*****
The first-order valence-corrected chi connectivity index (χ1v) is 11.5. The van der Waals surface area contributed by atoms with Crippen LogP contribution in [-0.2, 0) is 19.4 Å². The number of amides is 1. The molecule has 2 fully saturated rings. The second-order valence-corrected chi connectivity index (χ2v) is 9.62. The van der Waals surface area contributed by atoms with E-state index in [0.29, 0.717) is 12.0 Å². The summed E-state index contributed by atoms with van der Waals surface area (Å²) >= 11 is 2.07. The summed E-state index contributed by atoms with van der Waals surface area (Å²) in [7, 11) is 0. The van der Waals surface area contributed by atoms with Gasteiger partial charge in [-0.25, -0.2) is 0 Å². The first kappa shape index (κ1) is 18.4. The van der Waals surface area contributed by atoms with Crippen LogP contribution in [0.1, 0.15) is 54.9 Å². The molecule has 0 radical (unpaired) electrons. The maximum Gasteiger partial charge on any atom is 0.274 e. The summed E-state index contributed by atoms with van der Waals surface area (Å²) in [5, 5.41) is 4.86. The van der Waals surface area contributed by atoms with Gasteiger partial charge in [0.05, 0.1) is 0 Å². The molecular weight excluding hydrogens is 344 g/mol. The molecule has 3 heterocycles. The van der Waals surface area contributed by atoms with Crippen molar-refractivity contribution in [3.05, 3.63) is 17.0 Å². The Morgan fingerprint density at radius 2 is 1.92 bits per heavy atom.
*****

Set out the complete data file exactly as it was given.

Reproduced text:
The first-order valence-corrected chi connectivity index (χ1v) is 11.5. The van der Waals surface area contributed by atoms with Crippen LogP contribution in [-0.2, 0) is 19.4 Å². The number of amides is 1. The molecule has 2 fully saturated rings. The second-order valence-corrected chi connectivity index (χ2v) is 9.62. The van der Waals surface area contributed by atoms with E-state index in [0.29, 0.717) is 12.0 Å². The summed E-state index contributed by atoms with van der Waals surface area (Å²) >= 11 is 2.07. The summed E-state index contributed by atoms with van der Waals surface area (Å²) in [7, 11) is 0. The van der Waals surface area contributed by atoms with Gasteiger partial charge in [-0.25, -0.2) is 0 Å². The first kappa shape index (κ1) is 18.4. The van der Waals surface area contributed by atoms with Crippen LogP contribution in [0.1, 0.15) is 54.9 Å². The molecule has 0 radical (unpaired) electrons. The maximum Gasteiger partial charge on any atom is 0.274 e. The summed E-state index contributed by atoms with van der Waals surface area (Å²) in [5, 5.41) is 4.86. The van der Waals surface area contributed by atoms with Gasteiger partial charge in [0.05, 0.1) is 0 Å². The molecular weight excluding hydrogens is 344 g/mol. The molecule has 3 heterocycles. The van der Waals surface area contributed by atoms with Crippen molar-refractivity contribution in [3.05, 3.63) is 17.0 Å². The Morgan fingerprint density at radius 2 is 1.92 bits per heavy atom.